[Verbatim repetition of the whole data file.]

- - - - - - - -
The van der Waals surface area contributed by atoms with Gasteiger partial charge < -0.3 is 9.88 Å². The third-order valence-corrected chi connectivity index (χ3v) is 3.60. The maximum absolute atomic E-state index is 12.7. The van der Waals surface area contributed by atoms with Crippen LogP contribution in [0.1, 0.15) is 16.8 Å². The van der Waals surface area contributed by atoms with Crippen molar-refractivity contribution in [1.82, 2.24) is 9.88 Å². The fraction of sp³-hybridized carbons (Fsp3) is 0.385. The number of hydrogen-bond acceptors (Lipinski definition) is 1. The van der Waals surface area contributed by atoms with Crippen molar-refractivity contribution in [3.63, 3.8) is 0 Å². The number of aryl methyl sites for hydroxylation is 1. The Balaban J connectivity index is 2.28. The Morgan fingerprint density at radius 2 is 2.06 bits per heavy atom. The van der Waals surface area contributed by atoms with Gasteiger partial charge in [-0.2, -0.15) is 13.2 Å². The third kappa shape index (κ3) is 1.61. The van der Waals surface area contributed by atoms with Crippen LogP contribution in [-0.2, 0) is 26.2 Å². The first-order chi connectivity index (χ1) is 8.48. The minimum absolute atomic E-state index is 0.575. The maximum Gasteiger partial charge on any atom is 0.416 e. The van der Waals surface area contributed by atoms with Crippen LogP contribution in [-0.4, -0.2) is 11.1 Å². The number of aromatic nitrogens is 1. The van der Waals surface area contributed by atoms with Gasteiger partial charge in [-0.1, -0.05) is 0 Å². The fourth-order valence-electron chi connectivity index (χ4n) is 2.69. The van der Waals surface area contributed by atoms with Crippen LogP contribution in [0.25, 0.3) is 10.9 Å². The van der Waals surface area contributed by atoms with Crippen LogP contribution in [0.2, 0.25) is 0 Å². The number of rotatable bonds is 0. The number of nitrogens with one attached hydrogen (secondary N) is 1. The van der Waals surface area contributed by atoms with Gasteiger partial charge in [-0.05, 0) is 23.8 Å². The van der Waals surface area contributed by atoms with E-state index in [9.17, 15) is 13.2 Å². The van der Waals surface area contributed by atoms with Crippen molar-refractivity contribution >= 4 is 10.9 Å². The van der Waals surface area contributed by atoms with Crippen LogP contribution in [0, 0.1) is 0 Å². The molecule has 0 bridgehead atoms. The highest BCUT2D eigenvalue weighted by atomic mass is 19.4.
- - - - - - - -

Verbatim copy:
The van der Waals surface area contributed by atoms with Gasteiger partial charge < -0.3 is 9.88 Å². The third-order valence-corrected chi connectivity index (χ3v) is 3.60. The maximum absolute atomic E-state index is 12.7. The van der Waals surface area contributed by atoms with Crippen LogP contribution in [0.1, 0.15) is 16.8 Å². The van der Waals surface area contributed by atoms with Crippen molar-refractivity contribution in [1.82, 2.24) is 9.88 Å². The fraction of sp³-hybridized carbons (Fsp3) is 0.385. The number of hydrogen-bond acceptors (Lipinski definition) is 1. The van der Waals surface area contributed by atoms with Crippen molar-refractivity contribution in [3.63, 3.8) is 0 Å². The number of aryl methyl sites for hydroxylation is 1. The Balaban J connectivity index is 2.28. The Morgan fingerprint density at radius 2 is 2.06 bits per heavy atom. The van der Waals surface area contributed by atoms with Gasteiger partial charge in [-0.2, -0.15) is 13.2 Å². The third kappa shape index (κ3) is 1.61. The van der Waals surface area contributed by atoms with Crippen LogP contribution in [-0.2, 0) is 26.2 Å². The first-order chi connectivity index (χ1) is 8.48. The minimum absolute atomic E-state index is 0.575. The maximum Gasteiger partial charge on any atom is 0.416 e. The van der Waals surface area contributed by atoms with Crippen LogP contribution in [-0.4, -0.2) is 11.1 Å². The number of aromatic nitrogens is 1. The van der Waals surface area contributed by atoms with Gasteiger partial charge in [-0.1, -0.05) is 0 Å². The fourth-order valence-electron chi connectivity index (χ4n) is 2.69. The van der Waals surface area contributed by atoms with Crippen LogP contribution in [0.25, 0.3) is 10.9 Å². The van der Waals surface area contributed by atoms with Crippen LogP contribution in [0.2, 0.25) is 0 Å². The number of rotatable bonds is 0. The number of nitrogens with one attached hydrogen (secondary N) is 1. The van der Waals surface area contributed by atoms with Gasteiger partial charge in [-0.05, 0) is 23.8 Å². The van der Waals surface area contributed by atoms with E-state index in [9.17, 15) is 13.2 Å². The van der Waals surface area contributed by atoms with Crippen molar-refractivity contribution >= 4 is 10.9 Å². The van der Waals surface area contributed by atoms with Crippen LogP contribution in [0, 0.1) is 0 Å². The molecule has 0 bridgehead atoms. The highest BCUT2D eigenvalue weighted by atomic mass is 19.4.